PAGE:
First Aid For Your Pet
Aug 01, 2016 11:41AM
by Karin I. Derfuss, DVM, CVA
Emergencies are always scary, but there are some basic techniques that can save you and your pet a trip to the emergency room, or start treatment before you head out to your veterinarian. Quick action can save your pet’s life!
Insect Bites & Stings
Diphenhydramine (Benadryl®) is an important tool against emergent allergic reactions. A dose of 1 mg per pound of body weight for your dog or cat can quickly help to reduce the severity of an allergic reaction. The typical adult tablet or caplet is 25 mg. Liquid products can be more variable, but always read the ingredient panel to check the strength of the product you are using. This can be repeated every 6 – 8 hours. Also, cold water compresses or an oatmeal bath can also be very useful for topical treatment.
Ingesting a Foreign Object or Inappropriate Food
It takes the stomach approximately 4 – 5 hours to empty after eating. If you know when your pet ate an inappropriate item, and you are within this time frame, you can most likely induce vomiting to remove the item or food.
It is very important to feed your dog whatever he or she will eat – canned food, bread, cooked leftovers – whatever is appealing to fill the stomach.
Then administer Hydrogen Peroxide approximately 1 tablespoon at a time, either with a dosing syringe, or with a spoon, directly into the mouth. Wait a few minutes to see if vomiting occurs. If not, repeat the hydrogen peroxide. This can be repeated 3 – 4 times, but usually does not take that long. Be prepared for your pet to vomit, and make sure to look through the contents for the item you are looking for – medications, toys, whatever it may be, and call your veterinarian for further guidance.
Any bleeding wound will benefit from direct pressure. If you have a rag, shirt, gauze – anything to add pressure to and cover the wound can make the difference between life & death. Minor bleeding should subside, but if it does not, this is an absolute emergency that will require veterinary care. If there is any sort of an object sticking out of the wound, it is best NOT to remove it. Sometimes the object is helping to prevent bleeding!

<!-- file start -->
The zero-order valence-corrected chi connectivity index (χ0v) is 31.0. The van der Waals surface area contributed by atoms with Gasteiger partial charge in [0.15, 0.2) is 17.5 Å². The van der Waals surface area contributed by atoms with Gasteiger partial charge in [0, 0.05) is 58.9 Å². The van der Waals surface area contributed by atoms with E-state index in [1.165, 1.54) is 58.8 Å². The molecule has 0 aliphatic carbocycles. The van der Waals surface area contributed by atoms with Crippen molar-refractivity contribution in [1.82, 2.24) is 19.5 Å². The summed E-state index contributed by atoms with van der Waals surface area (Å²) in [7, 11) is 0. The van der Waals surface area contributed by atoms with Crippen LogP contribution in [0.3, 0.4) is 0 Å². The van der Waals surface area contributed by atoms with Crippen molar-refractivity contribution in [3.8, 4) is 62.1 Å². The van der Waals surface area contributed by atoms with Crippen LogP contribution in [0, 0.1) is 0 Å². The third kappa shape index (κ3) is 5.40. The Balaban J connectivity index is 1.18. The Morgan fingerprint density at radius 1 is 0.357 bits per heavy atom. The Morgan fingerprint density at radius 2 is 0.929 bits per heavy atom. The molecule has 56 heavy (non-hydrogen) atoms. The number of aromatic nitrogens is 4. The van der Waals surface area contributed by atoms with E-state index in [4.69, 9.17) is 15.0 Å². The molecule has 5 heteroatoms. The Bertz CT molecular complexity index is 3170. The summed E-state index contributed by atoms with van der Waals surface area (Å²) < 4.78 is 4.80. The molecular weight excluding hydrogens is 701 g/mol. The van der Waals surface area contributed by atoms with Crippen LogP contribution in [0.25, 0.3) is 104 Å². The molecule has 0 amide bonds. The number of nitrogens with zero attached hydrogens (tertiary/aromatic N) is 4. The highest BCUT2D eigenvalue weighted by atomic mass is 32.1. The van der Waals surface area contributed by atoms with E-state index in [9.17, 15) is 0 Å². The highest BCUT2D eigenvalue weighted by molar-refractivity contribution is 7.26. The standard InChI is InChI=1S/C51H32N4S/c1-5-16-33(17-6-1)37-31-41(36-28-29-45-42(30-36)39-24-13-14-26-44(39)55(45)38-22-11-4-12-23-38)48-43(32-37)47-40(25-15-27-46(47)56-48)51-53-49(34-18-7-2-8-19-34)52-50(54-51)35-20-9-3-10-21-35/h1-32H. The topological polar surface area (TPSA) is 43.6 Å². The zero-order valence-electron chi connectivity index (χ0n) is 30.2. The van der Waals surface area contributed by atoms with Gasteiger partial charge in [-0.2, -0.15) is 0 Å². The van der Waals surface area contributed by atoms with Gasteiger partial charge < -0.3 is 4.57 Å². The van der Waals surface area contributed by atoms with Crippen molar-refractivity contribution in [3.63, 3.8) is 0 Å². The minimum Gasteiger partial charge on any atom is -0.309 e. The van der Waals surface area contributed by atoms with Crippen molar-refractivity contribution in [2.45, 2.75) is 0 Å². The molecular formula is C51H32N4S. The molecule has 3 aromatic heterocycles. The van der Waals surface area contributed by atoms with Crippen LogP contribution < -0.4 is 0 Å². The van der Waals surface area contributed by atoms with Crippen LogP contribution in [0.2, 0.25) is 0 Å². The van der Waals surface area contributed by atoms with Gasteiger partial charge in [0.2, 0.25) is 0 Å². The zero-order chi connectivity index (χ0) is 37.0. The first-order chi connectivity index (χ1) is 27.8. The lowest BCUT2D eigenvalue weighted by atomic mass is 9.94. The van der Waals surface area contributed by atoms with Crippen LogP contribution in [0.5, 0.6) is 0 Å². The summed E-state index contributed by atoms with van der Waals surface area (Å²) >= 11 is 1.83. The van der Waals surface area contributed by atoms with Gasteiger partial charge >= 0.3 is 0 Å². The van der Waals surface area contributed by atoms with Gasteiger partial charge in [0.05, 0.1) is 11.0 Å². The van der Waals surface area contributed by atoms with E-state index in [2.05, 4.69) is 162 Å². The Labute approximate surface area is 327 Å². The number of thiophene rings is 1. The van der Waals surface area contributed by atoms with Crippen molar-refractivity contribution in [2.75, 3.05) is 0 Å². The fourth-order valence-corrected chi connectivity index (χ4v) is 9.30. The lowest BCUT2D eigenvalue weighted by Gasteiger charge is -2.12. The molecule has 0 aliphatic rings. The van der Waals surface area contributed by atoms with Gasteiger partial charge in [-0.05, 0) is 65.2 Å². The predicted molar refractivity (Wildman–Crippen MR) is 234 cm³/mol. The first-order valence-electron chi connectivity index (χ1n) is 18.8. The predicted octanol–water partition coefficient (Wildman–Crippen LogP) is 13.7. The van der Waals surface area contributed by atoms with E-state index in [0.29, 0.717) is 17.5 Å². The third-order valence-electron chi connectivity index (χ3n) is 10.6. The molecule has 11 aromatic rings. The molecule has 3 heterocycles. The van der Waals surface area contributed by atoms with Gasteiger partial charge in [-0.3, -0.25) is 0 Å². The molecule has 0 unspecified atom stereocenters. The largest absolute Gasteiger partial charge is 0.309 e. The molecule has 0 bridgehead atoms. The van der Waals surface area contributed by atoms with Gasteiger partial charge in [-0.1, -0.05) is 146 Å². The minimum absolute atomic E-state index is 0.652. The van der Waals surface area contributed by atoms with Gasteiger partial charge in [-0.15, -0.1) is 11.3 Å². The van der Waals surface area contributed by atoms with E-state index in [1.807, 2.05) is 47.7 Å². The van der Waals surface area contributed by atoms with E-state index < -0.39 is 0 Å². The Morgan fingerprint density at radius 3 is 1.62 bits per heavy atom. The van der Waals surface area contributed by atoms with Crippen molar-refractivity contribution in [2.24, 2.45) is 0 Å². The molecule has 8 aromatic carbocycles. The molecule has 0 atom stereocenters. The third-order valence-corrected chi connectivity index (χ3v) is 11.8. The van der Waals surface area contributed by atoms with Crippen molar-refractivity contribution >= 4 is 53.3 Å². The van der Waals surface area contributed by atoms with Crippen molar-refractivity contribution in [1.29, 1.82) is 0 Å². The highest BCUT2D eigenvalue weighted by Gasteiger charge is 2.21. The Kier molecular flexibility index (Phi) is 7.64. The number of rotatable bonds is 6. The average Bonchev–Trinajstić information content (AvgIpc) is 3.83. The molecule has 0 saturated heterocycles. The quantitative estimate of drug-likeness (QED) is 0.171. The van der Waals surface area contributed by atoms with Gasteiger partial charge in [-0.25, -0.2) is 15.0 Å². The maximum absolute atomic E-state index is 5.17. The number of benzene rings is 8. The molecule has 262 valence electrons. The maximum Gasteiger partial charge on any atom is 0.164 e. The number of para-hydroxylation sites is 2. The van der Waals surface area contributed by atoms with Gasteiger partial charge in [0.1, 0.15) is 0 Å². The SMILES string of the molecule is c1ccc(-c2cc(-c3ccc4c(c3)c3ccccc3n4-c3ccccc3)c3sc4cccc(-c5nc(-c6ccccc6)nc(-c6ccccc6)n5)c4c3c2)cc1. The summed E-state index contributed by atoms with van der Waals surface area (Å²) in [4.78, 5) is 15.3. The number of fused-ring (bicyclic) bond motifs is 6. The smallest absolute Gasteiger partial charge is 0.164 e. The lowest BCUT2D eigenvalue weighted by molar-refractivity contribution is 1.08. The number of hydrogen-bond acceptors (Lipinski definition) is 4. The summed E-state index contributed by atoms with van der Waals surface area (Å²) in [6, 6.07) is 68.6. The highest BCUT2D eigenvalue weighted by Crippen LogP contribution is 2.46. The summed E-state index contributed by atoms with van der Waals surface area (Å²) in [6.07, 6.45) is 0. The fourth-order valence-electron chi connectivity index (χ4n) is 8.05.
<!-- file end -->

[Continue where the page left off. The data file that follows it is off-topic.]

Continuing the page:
Heatstroke or Overheating
Hot weather can be very dangerous. We must remember that temperature readings are measured in the shade, and climb very quickly in the sun. If your pet is in respiratory distress, does not seem to know who you are or cannot get up, you ABSOLUTELY MUST seek veterinary help immediately. The tongue and gums should be pink, NOT bright red, purple or blue. As you are heading out the door, or if the situation is not this dire, start the following: 1) apply cold compresses or wet towels to the body immediately (NO ICE BATHS, please!), 2) apply rubbing alcohol to the foot pads and ear flaps, and 3) offer cool water which you may drip onto the gums and tongue, but never pour into the mouth. A dog’s or cat’s normal body temperature is 99 - 102°. If you are brave enough to get a rectal temperature, this can help in determining if your pet is in emergent danger.
Prepare a small emergency kit to take with you when you travel! An emergency can happen anywhere.
Dr. Karin Derfuss graduated from Cook College (Rutgers University) before attending Tuskegee University School of Veterinary Medicine. She is IVAS certified in veterinary acupuncture and continues her integrative studies through IVAS, CIVT and the Chi Institute.
Dr. Derfuss practices at the Branchburg Animal Hospital, 1167 Route 28, Branchburg. 908-707-0045. BranchburgAnimalHospital.com. Facebook: BranchburgAnimalHospital.